The gateway to the South Island is named after a notorious slave trader who tortured a 13-year-old girl, writes Stephen Day.
I grew up in a household steeped deeply in the nation-building myth that NZ soldiers were slaughtered during two world wars because of incompetent British generals. That and a childhood love of Blackadder mean I have a more than healthy scepticism of British war heroes. And in particular, I never understood our colonial predilection for naming new Pākehā settlements after Waterloo warriors. But I imagined those British generals as affable, moustachioed, upper-class twits. If that is who the settlers of Wellington and Nelson wanted to emulate – well, it seemed harmless enough fun.
That was, until the recent school holidays when I visited Picton. Beautiful place, with fantastic trail runs each morning, mountain bike rides and an ice cream parlour in the afternoon, and cafes and bars in the evening. We saw seals, dolphins and many, many seagulls.
And that made me want to know everything there is to know about Picton. So, I googled. That’s when I learnt of its dark past. Picton is named after a slave trader convicted of torturing a 13-year-old girl.
Sir Thomas Picton is better known to many of us as a hero of the Napoleonic Wars, and specifically the battle of Waterloo. But before that, he was famous, or infamous, in Georgian-era Britain as a brutal ruler of Trinidad involved in a sensational public trial.
A warning: this next bit is hard to read.
While Governor of Trinidad, Picton suspended a girl, Louisa Calderon, by one arm, tied by a restraint that ran through a pulley connected to the ceiling. Her other arm was tied tightly to one of her feet so that her leg bent upward at the knee. Her remaining foot was positioned so that Louisa’s toe rested on a spiked piece of wood with her body’s weight lowered on that one toe. She hung like that for a day. Governor Picton suspected her of assisting in a burglary. He was found guilty of torture, but in a retrial, the Privy Council overturned the charges against him and postponed a decision on his actions. His appeal was based not on a denial of torture but on an argument that torture was still legal in Trinidad. No final judgment was ever delivered.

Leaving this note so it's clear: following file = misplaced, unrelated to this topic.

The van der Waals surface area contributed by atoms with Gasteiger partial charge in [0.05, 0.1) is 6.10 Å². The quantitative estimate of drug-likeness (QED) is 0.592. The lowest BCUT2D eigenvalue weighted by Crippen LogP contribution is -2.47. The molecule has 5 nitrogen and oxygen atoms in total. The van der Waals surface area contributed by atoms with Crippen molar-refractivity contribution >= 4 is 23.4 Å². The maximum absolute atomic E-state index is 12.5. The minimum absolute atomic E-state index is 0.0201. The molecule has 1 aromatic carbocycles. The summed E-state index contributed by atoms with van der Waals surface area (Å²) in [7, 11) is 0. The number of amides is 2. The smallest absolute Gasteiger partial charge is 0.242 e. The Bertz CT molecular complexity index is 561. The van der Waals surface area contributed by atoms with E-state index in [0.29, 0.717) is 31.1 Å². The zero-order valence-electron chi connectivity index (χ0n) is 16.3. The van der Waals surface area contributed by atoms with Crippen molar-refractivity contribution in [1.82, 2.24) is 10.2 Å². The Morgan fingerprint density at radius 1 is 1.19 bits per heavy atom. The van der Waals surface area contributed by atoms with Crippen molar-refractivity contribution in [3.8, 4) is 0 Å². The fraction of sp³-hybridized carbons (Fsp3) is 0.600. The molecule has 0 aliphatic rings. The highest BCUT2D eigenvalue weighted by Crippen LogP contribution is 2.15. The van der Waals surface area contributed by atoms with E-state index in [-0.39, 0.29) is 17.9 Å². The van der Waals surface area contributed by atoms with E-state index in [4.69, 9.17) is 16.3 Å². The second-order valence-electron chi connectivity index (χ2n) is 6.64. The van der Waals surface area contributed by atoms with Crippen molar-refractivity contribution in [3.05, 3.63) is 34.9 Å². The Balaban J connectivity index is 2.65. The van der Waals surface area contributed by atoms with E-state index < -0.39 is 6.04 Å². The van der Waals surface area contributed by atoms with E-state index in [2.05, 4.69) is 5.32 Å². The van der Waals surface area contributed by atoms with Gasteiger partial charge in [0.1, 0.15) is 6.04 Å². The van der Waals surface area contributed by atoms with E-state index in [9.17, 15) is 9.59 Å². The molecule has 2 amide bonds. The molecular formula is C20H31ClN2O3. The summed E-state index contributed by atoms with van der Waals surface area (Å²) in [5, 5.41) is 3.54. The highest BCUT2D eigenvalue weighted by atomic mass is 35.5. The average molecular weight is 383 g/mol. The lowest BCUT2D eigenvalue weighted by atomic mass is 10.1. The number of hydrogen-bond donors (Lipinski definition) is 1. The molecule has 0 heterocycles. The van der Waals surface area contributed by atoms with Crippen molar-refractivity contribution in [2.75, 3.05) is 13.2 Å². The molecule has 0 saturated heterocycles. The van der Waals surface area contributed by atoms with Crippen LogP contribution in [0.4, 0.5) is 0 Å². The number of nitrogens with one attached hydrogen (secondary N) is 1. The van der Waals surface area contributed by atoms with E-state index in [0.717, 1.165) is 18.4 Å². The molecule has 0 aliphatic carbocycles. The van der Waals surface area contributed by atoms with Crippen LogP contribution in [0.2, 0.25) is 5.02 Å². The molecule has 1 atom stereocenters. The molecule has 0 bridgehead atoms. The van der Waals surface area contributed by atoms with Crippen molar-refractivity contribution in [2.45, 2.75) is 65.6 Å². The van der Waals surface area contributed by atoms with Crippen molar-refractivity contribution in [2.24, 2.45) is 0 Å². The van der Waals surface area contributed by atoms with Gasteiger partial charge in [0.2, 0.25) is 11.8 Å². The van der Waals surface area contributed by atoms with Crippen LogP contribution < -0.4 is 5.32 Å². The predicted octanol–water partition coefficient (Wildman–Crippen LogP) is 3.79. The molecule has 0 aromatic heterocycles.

Sir Thomas never came to our Picton, nor had any links with it. I assume he did not consider it a good colony for growing sugar cane and trading slaves.
The New Zealand Company named the town after Picton. It did not name the township in a void. Before the New Zealand Company bestowed it with Sir Thomas’s moniker, Te Ati Awa knew the area as Waitohi. While people can feel uneasy about modern attempts to rewrite history, restoring Picton to its earlier name Waitohi is not such an attempt. If anything, the opposite would be happening. Waitohi had a name which all the local people knew and used. Then the New Zealand Company came along, with relatively few connections to the area, and attempted to rewrite its history by renaming it after someone with no connections at all to the area. Reinstating the earlier name is not so much rewriting history as restoring a history that was thoughtlessly erased. Or at least, I hope that bestowing the name Picton was thoughtless, because if it was a considered decision it reflects even more poorly on the people who made it.
Interestingly, two years ago, at the height of the Black Lives Matter movement, the city of Cardiff, Wales, voted to remove a statue of Sir Thomas. In its statement, it announced that:
“The behaviour of Picton as Governor of Trinidad was abhorrent, even in his own era, and not deserving of a place in the Heroes of Wales collection… at a democratic decision, by the representatives of the people of Cardiff, to remove the statue will send a message to Black people in Cardiff and across the world that the city recognises the role people like Picton played in slavery, and that we must seek to address the systemic racism that still exists due to slavery and Empire.”
A giant painting of Lt Gen Picton was also removed from Cardiff’s National Museum. The painting returned to public display in August. This time, rather than portraying him as a Welsh hero, the exhibit is showcasing his cruel treatment of black people.
And in Trinidad, where the torture took place, the same debate is occurring. There, journalists, academics and a cabinet committee are calling for Picton’s name to be expunged from streets and other public places.
Tellingly, people in Trinidad referred to and still refer to Governor Picton by the sobriquet “the Tyrant of Trinidad”. At the very time that he was trading, torturing or hanging slaves, Britain was in the throes of a public debate that would soon outlaw slavery. He would have been utterly aware of society’s moral and humanitarian concerns. He was not a man of his time, and he is not a man of our time either.
I’ve now learned that the residents of Picton have started, tentatively, to debate this issue. It is an uneasy feeling to learn that the place that you know as your home, or a history that defines you, is a source of pain and anger for other people. Luckily for them, they have other names that also tell their history and connect them to their place.
I’m not a local of Picton, so I know that it is not my place to tell the residents what they should call their town. But I would like to ask them how they feel about being put in the position of unintentionally sanctifying a man with such a challenging past.